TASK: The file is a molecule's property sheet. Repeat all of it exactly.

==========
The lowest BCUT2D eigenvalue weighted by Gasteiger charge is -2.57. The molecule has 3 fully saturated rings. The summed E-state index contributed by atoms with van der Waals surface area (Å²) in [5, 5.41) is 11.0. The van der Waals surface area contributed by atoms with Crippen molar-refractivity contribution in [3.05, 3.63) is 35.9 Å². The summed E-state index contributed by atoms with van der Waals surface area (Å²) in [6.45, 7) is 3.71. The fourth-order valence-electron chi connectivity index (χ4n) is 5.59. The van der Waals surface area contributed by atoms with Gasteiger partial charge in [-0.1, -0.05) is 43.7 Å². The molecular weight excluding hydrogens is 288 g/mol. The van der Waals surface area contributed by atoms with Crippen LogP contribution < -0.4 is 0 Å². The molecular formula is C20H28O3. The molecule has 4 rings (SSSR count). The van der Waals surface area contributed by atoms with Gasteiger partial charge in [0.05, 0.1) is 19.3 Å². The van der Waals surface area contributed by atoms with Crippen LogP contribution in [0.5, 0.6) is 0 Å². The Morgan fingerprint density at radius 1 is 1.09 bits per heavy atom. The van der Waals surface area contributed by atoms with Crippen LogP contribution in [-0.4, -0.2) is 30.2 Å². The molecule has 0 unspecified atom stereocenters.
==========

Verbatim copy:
The lowest BCUT2D eigenvalue weighted by Gasteiger charge is -2.57. The molecule has 3 fully saturated rings. The summed E-state index contributed by atoms with van der Waals surface area (Å²) in [5, 5.41) is 11.0. The van der Waals surface area contributed by atoms with Crippen molar-refractivity contribution in [3.05, 3.63) is 35.9 Å². The summed E-state index contributed by atoms with van der Waals surface area (Å²) in [6.45, 7) is 3.71. The fourth-order valence-electron chi connectivity index (χ4n) is 5.59. The van der Waals surface area contributed by atoms with Gasteiger partial charge in [-0.1, -0.05) is 43.7 Å². The molecular weight excluding hydrogens is 288 g/mol. The van der Waals surface area contributed by atoms with Crippen LogP contribution < -0.4 is 0 Å². The molecular formula is C20H28O3. The molecule has 4 rings (SSSR count). The van der Waals surface area contributed by atoms with Gasteiger partial charge in [0.05, 0.1) is 19.3 Å². The van der Waals surface area contributed by atoms with Crippen LogP contribution in [0.5, 0.6) is 0 Å². The Morgan fingerprint density at radius 1 is 1.09 bits per heavy atom. The van der Waals surface area contributed by atoms with Crippen LogP contribution in [-0.4, -0.2) is 30.2 Å². The molecule has 0 unspecified atom stereocenters.